Collecting Unemployment Benefits in Nebraska

Are you recently out of a job? If so, you may be eligible to receive unemployment benefits. Unemployment benefits are available to workers who are laid off, quit for qualifying reasons, or are fired for some reason other than misconduct. Although the general structure of unemployment compensation is similar across the country, each state has its own rules on eligibility, benefit amounts, duration, and more. This article explains how unemployment works in Nebraska.

Are You Eligible for Unemployment?

In nearly all states, you must meet the following three requirements in order to be eligible to receive unemployment benefits:

  • You must have earned a certain minimum amount in wages or worked a certain number of hours at your job.
  • You must be out of work through no fault of your own.
  • You must be ready and willing to work, and you must be actively looking for employment.

Do You Meet the Minimum Earnings Requirement?

Nearly all states use a one-year “base period” to determine whether you’ve earned enough in wages to qualify for unemployment. The Nebraska Department of Labor (DOL), the agency that administers unemployment benefits, will look to the five quarters immediately preceding your claim. The first four out of those five quarters is considered the base period. For example, if you file your claim in July of 2018, your base period will be April of 2017 to March of 2018. (For more information, see Nolo's article, Unemployment Compensation: Understanding the Base Period.)

To meet the earnings requirement, you must have earned at least $4,145.74 during the entire base period, with at least $1,850 earned in one quarter and at least $800 earned in another quarter.

Are You Out of Work Through No Fault of Your Own?

One of the most disputed issues between employers and employees is whether the employee is out of work through no fault of his or her own. Like most other states, Nebraska treats layoffs, terminations, and voluntary resignations differently.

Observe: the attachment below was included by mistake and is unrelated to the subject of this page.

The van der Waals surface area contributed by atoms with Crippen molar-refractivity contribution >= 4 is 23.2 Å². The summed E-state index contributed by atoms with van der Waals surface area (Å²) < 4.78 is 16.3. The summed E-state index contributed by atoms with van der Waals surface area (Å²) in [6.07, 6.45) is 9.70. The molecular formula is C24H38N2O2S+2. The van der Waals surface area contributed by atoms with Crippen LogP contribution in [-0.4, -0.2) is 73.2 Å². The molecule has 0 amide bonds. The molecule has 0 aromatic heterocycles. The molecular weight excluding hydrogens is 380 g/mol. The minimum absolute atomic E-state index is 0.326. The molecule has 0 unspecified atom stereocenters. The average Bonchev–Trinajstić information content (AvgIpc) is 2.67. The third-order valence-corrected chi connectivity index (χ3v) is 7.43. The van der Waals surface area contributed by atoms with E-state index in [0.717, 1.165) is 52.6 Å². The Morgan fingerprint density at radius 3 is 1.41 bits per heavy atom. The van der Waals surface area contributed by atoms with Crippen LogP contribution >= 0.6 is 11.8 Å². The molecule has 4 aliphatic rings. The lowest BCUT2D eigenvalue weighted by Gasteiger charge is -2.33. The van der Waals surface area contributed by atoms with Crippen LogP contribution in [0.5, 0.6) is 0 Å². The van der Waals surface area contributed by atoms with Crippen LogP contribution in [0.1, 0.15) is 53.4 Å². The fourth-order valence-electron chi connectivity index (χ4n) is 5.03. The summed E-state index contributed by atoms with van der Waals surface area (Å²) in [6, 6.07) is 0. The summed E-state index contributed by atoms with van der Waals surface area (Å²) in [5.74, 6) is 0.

• Layoffs. The simplest scenario is where the employee was laid off due to lack of work or other business reasons that have nothing to do with the employee’s quality of work. If your company was downsizing and laid you off, you will still be eligible for unemployment benefits.
  • Terminations. Being terminated is not an absolute bar to recovering unemployment. If you were fired because you simply lacked the skills for the job or weren’t a good fit personality-wise, you won’t be barred from receiving benefits. In general, you will only be disqualified if you were fired for misconduct. Nebraska distinguishes between three types of misconduct: ordinary misconduct, aggravated misconduct, and gross misconduct.
    • Ordinary misconduct: any behavior within the employee’s control, which the employee knew or should have known would damage the employer’s interests and did in fact damage the employer’s interest. The employee is disqualified from receiving benefits for 14 weeks.
    • Aggravated misconduct: misconduct of a more serious nature, including being under the influence of alcohol or drugs at the workplace. The employee’s wages from that employer do not count towards the earnings requirement.